Streaming along with the power and style of a well-built ship, The Boat Factory tells the tale of Belfast's once-legendary shipyard which churned out everything from whale-catchers and tugs to the ill-fated Titanic.
Dan Gordon, well-reputed northern Irish actor and director, was clearly inspired by his hometown and his father's trade as the play is both tribute to the efforts of East Belfast's engineers and nostalgic letter to a craft which has been made obsolete by modern technology.
Gordon plays enthusiastic young Davy Gordon in 1960 as he learns the ropes of joinery and carpentry, with the help of workmate and friend Geordie Kilpatrick or "wee Geordie", the versatile and funny Michael Condron.
Set in a similar mould to modern classic two-hander Stones In His Pockets, masterful performances see both effortlessly switch into other roles, whether it's their swarthy, bowler-hatted boss or the many-chinned and breasty girl in the accountant's office.
A tea-coloured map of the shipyard is the simple backdrop to two metal frames on stage which serve as the scaffolding the pair clamber up to get a good view over all 67 trades of the yard.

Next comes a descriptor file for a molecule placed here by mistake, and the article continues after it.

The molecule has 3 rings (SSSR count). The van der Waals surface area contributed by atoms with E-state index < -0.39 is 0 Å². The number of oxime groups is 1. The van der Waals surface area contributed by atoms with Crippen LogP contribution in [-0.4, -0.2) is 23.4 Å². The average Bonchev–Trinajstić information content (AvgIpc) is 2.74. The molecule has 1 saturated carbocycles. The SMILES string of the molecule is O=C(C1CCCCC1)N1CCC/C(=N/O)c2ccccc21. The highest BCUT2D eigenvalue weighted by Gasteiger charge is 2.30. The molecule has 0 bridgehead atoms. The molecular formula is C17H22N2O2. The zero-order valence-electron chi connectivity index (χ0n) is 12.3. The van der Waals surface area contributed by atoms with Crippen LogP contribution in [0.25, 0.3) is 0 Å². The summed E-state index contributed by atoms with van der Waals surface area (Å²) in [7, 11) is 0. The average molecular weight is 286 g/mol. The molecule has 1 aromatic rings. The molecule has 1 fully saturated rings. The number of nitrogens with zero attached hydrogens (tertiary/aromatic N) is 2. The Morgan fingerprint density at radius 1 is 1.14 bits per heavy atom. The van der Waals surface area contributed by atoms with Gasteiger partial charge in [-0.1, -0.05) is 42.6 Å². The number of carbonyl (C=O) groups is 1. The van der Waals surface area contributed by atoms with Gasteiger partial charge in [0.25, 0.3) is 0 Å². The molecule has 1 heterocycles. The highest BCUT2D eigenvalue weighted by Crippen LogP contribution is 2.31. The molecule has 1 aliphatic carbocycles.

The stunning, sometimes dangerous place is conjured for us by an excellent script with detail and lyricism, composer Chris Warren's soundscape of seagulls, boat horns and hammering tools and Philip Crawford's tight direction.
"Everybody thinks they know about the boat factory," says wee Geordie as Davy describes the burrs, the whistles, the whirrs, "but they don't unless they've worked in it." Thanks to this gripping tour de force from Happenstance theatre company, at least we can imagine it.